1. Overview

In this tutorial, we’ll learn how to write generic type-safe code in Scala. Moreover, our library will be binary compatible with types unknown when we wrote and compiled our library.

Therefore, the users would be able to call our library methods with their types, without waiting for us to recompile our library to extend support for them. Also, we will write generic type-safe code without using inheritance or type casts.

This generic coding style is often referred to as Ad-Hoc Polymorphism, and Scala has first-class support for it. The Scala community has widely adopted a particular pattern of Ad-Hoc Polymorphism known as Type Classes, which is the basis for many Functional Programming Libraries.

2. A Review of Relevant Concepts

View and Context bounds are syntax sugar, and the compiler translates them using the more fundamental language constructs in the early phases of the compilation. In this section, we will review those features.

In Scala, we can define methods and constructors with multiple parameter lists. These are the basis for functional programming features like Currying and Partial Application.

We can also use them to write procedures that look like language control structures when used. In the following example, we create a method with two parameter lists, and the second takes a single parameter, which allows us to call it using curly braces instead of parenthesis:

object multipleparameterlists {
  val amIcool: Boolean = true

  def cond(pred: => Boolean)(proc: => Unit): Unit = {
    if (pred) proc else ()
  }

  cond(amIcool) {
    println("You are cool")
  }
}

Additionally, we can mark one of the parameter groups as implicit.

This instructs the compiler to complete the method call if values for that parameter list are not explicitly written in the call. It will search for variables marked as implicit and of the same type within the calling scope:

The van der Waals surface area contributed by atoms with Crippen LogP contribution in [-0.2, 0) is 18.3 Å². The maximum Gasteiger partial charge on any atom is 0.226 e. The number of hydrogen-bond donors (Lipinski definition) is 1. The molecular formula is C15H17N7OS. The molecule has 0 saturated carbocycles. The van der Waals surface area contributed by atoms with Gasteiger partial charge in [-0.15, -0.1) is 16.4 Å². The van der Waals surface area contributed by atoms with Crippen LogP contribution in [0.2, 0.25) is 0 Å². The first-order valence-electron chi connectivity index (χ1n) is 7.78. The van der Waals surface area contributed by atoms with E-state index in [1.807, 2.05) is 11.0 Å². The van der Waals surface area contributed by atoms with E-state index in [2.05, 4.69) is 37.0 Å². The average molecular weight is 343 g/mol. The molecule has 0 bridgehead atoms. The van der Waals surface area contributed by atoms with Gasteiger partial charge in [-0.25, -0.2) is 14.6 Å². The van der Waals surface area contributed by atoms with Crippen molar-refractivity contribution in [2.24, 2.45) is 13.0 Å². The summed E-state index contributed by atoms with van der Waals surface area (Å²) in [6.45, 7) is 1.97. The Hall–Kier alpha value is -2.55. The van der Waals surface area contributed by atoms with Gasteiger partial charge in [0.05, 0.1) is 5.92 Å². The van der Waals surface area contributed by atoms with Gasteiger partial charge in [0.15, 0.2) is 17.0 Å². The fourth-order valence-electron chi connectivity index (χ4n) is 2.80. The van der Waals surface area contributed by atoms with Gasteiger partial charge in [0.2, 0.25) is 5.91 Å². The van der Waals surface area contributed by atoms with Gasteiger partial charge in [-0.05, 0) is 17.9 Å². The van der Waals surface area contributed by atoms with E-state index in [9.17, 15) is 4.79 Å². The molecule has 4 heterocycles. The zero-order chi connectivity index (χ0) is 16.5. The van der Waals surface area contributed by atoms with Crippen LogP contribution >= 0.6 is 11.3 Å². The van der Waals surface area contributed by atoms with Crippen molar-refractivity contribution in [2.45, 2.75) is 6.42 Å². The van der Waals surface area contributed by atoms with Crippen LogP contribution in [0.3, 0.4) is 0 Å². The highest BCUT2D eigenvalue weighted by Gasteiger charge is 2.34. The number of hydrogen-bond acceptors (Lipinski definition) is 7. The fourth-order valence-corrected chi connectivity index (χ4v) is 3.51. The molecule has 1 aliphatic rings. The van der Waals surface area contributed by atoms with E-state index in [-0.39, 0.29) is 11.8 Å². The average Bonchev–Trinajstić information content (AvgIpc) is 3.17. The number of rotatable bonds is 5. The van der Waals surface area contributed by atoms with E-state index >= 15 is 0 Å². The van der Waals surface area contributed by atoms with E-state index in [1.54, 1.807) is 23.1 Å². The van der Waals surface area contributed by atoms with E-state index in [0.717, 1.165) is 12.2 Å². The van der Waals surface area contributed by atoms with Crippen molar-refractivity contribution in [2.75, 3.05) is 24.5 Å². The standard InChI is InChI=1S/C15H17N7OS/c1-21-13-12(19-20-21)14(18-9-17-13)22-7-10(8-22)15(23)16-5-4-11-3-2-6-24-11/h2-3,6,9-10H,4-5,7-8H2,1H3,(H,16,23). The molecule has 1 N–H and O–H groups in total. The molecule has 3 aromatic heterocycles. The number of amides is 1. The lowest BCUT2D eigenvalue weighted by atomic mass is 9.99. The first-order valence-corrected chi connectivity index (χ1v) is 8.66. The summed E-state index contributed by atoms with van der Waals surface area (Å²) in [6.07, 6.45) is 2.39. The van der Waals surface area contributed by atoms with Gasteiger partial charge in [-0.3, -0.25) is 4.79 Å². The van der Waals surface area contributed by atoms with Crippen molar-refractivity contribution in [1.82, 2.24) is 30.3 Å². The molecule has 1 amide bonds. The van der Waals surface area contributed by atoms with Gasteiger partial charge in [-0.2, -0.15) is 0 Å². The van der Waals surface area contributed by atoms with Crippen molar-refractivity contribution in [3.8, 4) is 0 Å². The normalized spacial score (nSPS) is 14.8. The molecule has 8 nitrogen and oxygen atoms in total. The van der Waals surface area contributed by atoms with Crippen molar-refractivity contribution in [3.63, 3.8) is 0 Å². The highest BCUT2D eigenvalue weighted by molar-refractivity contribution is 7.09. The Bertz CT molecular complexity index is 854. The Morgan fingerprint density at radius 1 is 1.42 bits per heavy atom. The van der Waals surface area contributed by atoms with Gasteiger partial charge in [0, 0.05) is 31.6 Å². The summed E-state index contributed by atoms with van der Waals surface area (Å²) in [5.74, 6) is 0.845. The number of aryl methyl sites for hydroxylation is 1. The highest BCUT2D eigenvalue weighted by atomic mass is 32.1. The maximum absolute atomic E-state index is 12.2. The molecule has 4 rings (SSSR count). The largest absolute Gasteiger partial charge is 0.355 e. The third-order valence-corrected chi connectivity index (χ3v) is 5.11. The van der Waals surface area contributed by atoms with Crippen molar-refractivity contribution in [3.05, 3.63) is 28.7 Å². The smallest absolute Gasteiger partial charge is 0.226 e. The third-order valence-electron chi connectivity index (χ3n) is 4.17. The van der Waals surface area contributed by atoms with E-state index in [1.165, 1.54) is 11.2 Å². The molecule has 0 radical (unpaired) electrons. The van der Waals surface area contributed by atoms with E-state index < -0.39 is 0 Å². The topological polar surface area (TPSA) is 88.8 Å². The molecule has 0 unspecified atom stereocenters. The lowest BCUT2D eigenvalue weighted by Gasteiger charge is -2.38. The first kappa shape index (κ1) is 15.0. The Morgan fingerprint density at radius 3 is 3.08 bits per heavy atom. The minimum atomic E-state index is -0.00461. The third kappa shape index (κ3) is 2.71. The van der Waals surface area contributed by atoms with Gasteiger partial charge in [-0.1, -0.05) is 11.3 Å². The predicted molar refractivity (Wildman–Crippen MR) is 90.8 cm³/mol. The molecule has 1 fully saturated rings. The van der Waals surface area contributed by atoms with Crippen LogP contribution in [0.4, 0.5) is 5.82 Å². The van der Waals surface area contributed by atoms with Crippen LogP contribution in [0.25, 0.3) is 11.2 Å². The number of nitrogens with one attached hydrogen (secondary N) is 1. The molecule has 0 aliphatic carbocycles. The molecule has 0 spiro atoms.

object implicitvalues {
  def printDebugMsg(msg: String)(implicit debugging: Boolean): Unit = {
    if (debugging) println(msg) else ()
  }

  implicit val debugging: Boolean = true

  printDebugMsg("I am debugging this method")
}

In the last line, we called the method with a single parameter list. Thus, the compiler completes the call by injecting the missing arguments using implicit variables within the scope. In this case, the implicit variable is the debugging variable.

2.1. Using Implicit Parameters to Implement Polymorphic Behaviours

Writing generic polymorphic code in a statically typed language can be difficult. However, we should strive to do it without resorting to escape hatches like Runtime Reflection or Type Casting.

We can do this by adding requirements to use our code; for instance, we can require the calling code to provide a function of a given type:

object conversion {
  abstract class Order[T](val me: T) {
    def less(other: T): Boolean
  }

  val intToOrder: Int => Order[Int] = x => new Order[Int](x) {
    override def less(other: Int): Boolean = me < other
  }

  def maximum[A](a: A, b: A)(toOrder: A => Order[A]): A = {
    if (toOrder(a).less(b)) b else a
  }

  val a = 5
  val b = 9

  println(s"The maximum($a, $b) is ${maximum(a, b)(intToOrder)}")
}

Unfortunately, as a result of adding the constraints, using our code becomes awkwardly verbose, because users have to pass the function explicitly on every call to our method.

We can eliminate the verbosity at the call site, by marking the constraining parameter list as implicit:

object implicitconversion {

  abstract class Order[T](val me: T) {
    def less(other: T): Boolean
  }

  implicit val intToOrder: Int => Order[Int] = x => new Order[Int](x) {
    override def less(other: Int): Boolean = me < other
  }

  def maximum[A](a: A, b: A)(implicit toOrder: A => Order[A]): A = {
    if (toOrder(a).less(b)) b else a
  }

  val a = 5
  val b = 9

  println(s"The maximum($a, $b) is ${maximum(a, b)}")
}

We can see here how our function maximum becomes easier to use, as we can now call it without explicitly passing the constraint function.

Type constraints give contextual information to the compiler about the operations that the types accepted by our library should support. This broadens the kind of application we can write without resorting to runtime tricks like reflection or type casts.

Scala has syntax support for two styles of constraints, requiring an implicit type conversion or a module of a specific compound type.

3. View Bounds

First, let’s discuss using implicit conversions as type constraints in our methods. The constraint is a type conversion, and we can think of it as Type A should be viewable as B. It also limits the types that will be accepted, therefore the View Bound name.